Nicolas Fouquet

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Nicolas Fouquet
Known for Superintendent of Finances in France

Fouquet, Nicolas


(also N. Foucquet; Viscomte de Vaux, Marquis de Belle-Isle). Born 1615 in Paris; died Mar. 23, 1680, in the Château de Pignerol. French state figure.

Fouquet began his career as an intendant. During the Fronde he gained advancement by supporting Cardinal Mazarin. Mazarin brought Fouquet into the Royal Council, making him a minister and principal director of the Compagnie des Iles d’Amérique. From 1653 to 1661, Fouquet was superintendent of finances; he shared the post with A. Servien until 1659, when the post became Fouquet’s alone.

Following the example of Mazarin and Cardinal Richelieu, Fouquet sought to concentrate power in his own hands. He strengthened the system of loans and tax farming and surrounded himself with people who had made fortunes through the system. He transformed the Breton island of Belle-Isle, which he had bought, into a fortress. These actions alarmed Louis XIV, who had not forgotten the Fronde; the king feared that Belle-Isle would be put to use in a struggle against royal authority. Largely through the influence of J. B. Colbert, Fouquet was arrested at Nantes in September 1661 and in 1664 was found guilty of conspiracy and of embezzling state funds. Fouquet’s property was confiscated, and he spent the last 15 years of his life imprisoned in the Château de Pignerol.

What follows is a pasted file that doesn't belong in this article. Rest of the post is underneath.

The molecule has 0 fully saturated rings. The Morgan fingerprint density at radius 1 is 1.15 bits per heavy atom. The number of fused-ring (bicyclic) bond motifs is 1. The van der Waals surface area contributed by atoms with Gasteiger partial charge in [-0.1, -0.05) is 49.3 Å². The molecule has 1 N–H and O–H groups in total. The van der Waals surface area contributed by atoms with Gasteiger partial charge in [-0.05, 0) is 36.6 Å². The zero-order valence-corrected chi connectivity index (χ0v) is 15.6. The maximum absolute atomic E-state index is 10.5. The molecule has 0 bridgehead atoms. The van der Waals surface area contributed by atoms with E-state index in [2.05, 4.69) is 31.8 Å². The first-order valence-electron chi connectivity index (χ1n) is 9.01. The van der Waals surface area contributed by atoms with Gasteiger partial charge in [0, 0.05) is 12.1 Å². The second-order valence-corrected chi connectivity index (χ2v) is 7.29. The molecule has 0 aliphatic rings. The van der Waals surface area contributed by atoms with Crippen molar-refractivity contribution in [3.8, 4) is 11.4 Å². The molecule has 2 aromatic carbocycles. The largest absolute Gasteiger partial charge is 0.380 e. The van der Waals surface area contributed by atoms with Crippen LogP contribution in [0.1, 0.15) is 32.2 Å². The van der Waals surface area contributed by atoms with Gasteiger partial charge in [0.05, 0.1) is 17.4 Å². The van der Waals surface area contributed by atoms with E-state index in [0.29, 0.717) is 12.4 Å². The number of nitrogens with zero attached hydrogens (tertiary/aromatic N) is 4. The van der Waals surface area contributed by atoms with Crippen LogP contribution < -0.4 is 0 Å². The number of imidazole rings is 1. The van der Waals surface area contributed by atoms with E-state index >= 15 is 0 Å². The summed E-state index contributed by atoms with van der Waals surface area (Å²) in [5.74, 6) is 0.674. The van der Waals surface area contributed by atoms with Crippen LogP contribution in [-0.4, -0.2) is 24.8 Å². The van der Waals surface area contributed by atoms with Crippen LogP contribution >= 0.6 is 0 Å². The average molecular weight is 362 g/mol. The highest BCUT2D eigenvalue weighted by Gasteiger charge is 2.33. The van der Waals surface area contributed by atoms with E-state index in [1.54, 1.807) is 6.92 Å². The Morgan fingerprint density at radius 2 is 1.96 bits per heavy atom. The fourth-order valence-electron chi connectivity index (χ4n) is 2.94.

References in periodicals archive ?
Unlike the 17th-century French nobleman Nicolas Fouquet, who hosted a party so lavish it gave Louis XIV an excuse to arrest him, the faithful presidential aide is simply enjoying the just rewards of his hard labour.
These paintings, all of Biblical subjects, are also reproduced, along with other treasures which once formed part of the gardener's personal collection, including Jan Brueghel the Elder's Battle of Issus (1602) which once belonged to Louis' disgraced finance minister, Nicolas Fouquet.
Historians might also raise an eyebrow at his claim that France's first King of Bling, Louis XIV, had his finance minister Nicolas Fouquet imprisoned for the rest of his life simply because he was jealous of his garden at Vaux-le-Vicomte.